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ETNs For Trend Following Fanatics

August 13, 2014 4:10 pm
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Many investors implement some sort of technical analysis in their decision-making process when entering or exiting a position. This may include looking at a chart to spot historical support and resistance points or examining moving averages as key guideposts.  

While mastering technical signals can be difficult, one suite of exchange-traded notes takes the guesswork out of following the trends of the market.  

Related: Earnings Season Is The Right Prescription For Healthcare ETFs

The RBS U.S. Large Cap Trendpilot ETN (NYSE: TRND) follows a systematic method of being long the S&P 500 Total Return Index when the market is above its 200-day moving average and in three-month U.S.Treasury bills when it is below.  

Simply put, this ETN seeks to avoid large drops in stocks by moving to the safety of cash when the market falls below its long-term moving average for five consecutive days. TRND will then reallocate back to stocks when the market has traded back above this key trend line for another five consecutive days.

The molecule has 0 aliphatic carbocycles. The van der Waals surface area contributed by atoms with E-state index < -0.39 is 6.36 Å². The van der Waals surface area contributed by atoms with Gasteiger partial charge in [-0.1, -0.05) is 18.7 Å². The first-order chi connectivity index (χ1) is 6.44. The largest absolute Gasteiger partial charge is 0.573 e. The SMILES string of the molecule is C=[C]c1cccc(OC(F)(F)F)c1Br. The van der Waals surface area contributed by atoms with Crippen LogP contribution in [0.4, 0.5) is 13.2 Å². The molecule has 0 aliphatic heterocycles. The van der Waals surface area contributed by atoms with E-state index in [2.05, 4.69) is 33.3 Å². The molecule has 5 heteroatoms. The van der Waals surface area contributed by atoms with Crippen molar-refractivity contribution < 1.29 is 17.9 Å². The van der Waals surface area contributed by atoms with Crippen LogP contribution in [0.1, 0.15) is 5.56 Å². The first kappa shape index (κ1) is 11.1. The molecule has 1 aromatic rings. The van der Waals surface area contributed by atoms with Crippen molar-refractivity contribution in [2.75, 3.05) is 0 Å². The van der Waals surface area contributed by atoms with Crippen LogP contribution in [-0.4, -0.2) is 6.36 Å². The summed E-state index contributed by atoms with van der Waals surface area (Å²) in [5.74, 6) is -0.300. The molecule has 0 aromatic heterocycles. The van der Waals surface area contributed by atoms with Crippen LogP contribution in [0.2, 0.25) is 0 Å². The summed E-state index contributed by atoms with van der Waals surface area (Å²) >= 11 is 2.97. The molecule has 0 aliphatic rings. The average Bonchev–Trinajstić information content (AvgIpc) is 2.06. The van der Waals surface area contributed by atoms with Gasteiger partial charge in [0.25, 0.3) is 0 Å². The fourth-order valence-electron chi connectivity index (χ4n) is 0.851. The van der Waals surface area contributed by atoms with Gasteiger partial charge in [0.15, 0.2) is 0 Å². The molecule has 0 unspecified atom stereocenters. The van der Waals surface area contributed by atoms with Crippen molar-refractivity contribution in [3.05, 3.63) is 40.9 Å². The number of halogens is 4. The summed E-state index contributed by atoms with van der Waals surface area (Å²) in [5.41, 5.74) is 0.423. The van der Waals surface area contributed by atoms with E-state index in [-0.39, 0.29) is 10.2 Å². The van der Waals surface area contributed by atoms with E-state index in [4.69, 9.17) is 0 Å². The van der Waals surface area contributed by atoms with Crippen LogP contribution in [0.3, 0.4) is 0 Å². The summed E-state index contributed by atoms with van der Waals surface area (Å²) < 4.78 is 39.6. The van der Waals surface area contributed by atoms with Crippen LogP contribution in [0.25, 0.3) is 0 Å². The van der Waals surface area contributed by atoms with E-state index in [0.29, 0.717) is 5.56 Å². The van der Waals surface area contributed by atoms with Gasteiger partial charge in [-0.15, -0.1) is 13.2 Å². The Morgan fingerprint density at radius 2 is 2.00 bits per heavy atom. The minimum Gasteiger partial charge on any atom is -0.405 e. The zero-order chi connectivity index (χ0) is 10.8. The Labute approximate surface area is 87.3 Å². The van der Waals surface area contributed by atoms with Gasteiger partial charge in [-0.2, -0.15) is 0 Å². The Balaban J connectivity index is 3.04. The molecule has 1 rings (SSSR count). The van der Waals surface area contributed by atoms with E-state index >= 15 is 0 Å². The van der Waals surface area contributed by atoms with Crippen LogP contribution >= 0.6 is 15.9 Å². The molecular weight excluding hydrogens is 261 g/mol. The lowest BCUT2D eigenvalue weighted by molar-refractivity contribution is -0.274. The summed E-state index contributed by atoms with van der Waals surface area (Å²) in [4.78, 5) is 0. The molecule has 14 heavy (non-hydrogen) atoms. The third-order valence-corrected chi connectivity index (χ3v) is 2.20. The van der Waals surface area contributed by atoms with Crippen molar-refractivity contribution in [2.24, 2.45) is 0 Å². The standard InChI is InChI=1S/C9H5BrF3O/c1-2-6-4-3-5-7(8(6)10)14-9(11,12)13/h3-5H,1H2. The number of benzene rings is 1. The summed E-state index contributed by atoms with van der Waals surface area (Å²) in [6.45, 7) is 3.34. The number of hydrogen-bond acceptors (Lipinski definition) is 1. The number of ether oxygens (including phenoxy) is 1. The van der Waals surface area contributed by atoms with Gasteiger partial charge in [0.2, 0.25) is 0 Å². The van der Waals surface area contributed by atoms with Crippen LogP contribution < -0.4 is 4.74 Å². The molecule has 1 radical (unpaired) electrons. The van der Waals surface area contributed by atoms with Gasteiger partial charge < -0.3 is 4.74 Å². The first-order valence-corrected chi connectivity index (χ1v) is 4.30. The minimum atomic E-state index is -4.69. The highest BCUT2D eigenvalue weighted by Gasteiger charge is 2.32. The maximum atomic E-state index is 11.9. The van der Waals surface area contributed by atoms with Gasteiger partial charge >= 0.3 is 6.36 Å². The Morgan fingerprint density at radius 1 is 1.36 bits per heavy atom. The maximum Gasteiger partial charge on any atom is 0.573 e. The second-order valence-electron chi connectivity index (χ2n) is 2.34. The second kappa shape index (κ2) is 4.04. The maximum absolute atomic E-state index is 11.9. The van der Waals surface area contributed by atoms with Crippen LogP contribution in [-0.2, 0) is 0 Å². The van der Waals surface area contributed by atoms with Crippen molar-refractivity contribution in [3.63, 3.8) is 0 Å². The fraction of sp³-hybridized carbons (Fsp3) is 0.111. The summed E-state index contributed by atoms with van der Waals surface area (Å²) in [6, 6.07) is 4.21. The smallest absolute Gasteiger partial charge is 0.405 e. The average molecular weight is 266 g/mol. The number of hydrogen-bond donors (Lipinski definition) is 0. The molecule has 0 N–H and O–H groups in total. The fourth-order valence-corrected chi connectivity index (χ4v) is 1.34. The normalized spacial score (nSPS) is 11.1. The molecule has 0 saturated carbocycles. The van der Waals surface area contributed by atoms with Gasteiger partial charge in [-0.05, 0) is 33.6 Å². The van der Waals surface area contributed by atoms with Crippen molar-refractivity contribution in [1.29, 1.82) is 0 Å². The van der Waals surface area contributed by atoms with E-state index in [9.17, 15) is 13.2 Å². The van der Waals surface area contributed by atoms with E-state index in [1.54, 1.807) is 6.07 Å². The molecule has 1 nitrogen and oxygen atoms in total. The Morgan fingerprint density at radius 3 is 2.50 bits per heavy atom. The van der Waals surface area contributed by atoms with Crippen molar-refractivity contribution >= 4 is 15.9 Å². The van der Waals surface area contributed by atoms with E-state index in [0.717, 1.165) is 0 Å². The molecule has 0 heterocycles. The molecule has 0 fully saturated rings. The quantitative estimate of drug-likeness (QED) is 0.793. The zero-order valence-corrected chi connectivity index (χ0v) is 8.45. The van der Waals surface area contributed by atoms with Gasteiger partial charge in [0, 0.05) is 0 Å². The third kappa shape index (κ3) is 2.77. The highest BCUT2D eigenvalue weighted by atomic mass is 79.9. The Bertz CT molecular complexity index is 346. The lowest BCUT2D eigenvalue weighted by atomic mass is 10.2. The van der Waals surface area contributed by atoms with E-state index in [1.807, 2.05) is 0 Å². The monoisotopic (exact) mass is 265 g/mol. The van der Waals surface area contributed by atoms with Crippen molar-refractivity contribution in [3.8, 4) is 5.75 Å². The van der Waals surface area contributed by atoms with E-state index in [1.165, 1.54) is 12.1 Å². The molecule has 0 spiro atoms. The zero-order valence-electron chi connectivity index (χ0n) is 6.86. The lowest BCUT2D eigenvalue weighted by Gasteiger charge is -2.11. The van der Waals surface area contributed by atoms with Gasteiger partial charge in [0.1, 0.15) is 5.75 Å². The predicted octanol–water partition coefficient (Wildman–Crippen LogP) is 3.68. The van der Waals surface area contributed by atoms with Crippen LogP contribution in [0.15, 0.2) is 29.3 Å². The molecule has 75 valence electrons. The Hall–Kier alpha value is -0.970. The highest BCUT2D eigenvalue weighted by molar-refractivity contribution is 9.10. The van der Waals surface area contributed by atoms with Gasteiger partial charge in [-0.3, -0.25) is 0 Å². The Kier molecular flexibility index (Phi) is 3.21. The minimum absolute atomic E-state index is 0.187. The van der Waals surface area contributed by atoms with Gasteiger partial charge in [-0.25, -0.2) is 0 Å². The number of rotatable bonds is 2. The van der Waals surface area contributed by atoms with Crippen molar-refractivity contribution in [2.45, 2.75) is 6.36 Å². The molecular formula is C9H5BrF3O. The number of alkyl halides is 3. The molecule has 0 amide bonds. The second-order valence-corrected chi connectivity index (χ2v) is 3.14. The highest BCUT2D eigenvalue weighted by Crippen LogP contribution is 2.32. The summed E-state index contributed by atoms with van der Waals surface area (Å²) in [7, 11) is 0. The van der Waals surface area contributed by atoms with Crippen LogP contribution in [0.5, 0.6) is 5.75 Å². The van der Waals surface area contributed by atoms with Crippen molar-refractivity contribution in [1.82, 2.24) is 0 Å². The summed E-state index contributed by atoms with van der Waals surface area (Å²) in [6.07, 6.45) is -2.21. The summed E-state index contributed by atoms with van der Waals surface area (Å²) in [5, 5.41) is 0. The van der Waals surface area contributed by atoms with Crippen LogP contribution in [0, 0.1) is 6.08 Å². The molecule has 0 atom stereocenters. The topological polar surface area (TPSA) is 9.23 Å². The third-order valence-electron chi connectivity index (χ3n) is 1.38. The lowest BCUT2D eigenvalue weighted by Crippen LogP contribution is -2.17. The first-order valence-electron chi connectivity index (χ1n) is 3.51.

The allowance for multiple consecutive days of trading above or below the trend line is likely to help avoid whipsaws or bad pricing data that can negatively impact performance.

Currently, this ETN has more than $340 million in total assets and charges an expense ratio of 1.00 percent. It’s also worth noting that investor fees are reduced to 0.50 percent when the portfolio is tracking cash.

Paying A Premium

Those fees are in stark contrast to the 0.05 percent expense ratio of the Vanguard S&P 500 ETF (NYSE: VOO), which tracks the same underlying index of stocks. However, investors in TRND are paying a premium for the ability to avoid significant draw downs and bear markets that can weigh on total return.

The advantage of the strategy implemented in TRND is that emotions and predictions are removed from the equation. This allows for a seamless transition between cash and stocks that is implemented according to a strict rules-based methodology.

The Trend Is Your Friend

In addition to large-cap stocks, RBS has also implemented a trend following approach for several other key indexes as well. Some examples include: RBS Gold Trendpilot ETN (NYSE: TBAR), RBS NASDAQ-100 Trendpilot ETN (NYSE: TNDQ), and RBS Mid Cap Trendpilot ETN (NYSE: TRNM).

These innovative exchange-traded notes may further popularize the old saying that “the trend is your friend.”

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